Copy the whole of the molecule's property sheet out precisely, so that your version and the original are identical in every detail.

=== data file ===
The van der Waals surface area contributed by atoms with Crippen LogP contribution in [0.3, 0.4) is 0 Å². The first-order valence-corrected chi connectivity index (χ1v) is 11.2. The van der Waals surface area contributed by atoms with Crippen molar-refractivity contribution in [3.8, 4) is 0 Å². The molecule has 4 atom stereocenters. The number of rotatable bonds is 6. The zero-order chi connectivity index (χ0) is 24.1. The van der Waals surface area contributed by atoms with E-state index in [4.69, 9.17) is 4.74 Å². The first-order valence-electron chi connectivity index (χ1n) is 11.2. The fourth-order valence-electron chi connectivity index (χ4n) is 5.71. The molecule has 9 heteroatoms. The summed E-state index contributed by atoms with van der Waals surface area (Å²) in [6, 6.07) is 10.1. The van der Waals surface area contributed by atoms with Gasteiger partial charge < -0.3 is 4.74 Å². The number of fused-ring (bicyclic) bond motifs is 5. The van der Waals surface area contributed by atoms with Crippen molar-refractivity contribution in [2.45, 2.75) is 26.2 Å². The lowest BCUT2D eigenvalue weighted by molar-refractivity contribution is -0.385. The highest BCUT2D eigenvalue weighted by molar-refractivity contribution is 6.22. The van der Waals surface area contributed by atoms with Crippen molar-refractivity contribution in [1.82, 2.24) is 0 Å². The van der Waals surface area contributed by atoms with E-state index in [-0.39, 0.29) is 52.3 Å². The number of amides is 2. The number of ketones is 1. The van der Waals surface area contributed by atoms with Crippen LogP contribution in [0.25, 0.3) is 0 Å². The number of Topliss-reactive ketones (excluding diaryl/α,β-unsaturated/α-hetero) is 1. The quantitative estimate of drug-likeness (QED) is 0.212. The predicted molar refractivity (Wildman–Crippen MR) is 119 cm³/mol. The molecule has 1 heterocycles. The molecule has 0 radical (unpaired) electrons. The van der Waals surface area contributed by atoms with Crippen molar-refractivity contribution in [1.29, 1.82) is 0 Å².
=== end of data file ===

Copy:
The van der Waals surface area contributed by atoms with Crippen LogP contribution in [0.3, 0.4) is 0 Å². The first-order valence-corrected chi connectivity index (χ1v) is 11.2. The van der Waals surface area contributed by atoms with Crippen molar-refractivity contribution in [3.8, 4) is 0 Å². The molecule has 4 atom stereocenters. The number of rotatable bonds is 6. The zero-order chi connectivity index (χ0) is 24.1. The van der Waals surface area contributed by atoms with E-state index in [4.69, 9.17) is 4.74 Å². The first-order valence-electron chi connectivity index (χ1n) is 11.2. The fourth-order valence-electron chi connectivity index (χ4n) is 5.71. The molecule has 9 heteroatoms. The summed E-state index contributed by atoms with van der Waals surface area (Å²) in [6, 6.07) is 10.1. The van der Waals surface area contributed by atoms with Gasteiger partial charge < -0.3 is 4.74 Å². The number of fused-ring (bicyclic) bond motifs is 5. The van der Waals surface area contributed by atoms with Crippen molar-refractivity contribution in [2.45, 2.75) is 26.2 Å². The lowest BCUT2D eigenvalue weighted by molar-refractivity contribution is -0.385. The highest BCUT2D eigenvalue weighted by molar-refractivity contribution is 6.22. The van der Waals surface area contributed by atoms with Crippen molar-refractivity contribution in [1.82, 2.24) is 0 Å². The van der Waals surface area contributed by atoms with E-state index in [-0.39, 0.29) is 52.3 Å². The number of amides is 2. The number of ketones is 1. The van der Waals surface area contributed by atoms with Crippen LogP contribution in [0.25, 0.3) is 0 Å². The number of Topliss-reactive ketones (excluding diaryl/α,β-unsaturated/α-hetero) is 1. The quantitative estimate of drug-likeness (QED) is 0.212. The predicted molar refractivity (Wildman–Crippen MR) is 119 cm³/mol. The molecule has 1 heterocycles. The molecule has 0 radical (unpaired) electrons. The van der Waals surface area contributed by atoms with Crippen molar-refractivity contribution in [1.29, 1.82) is 0 Å².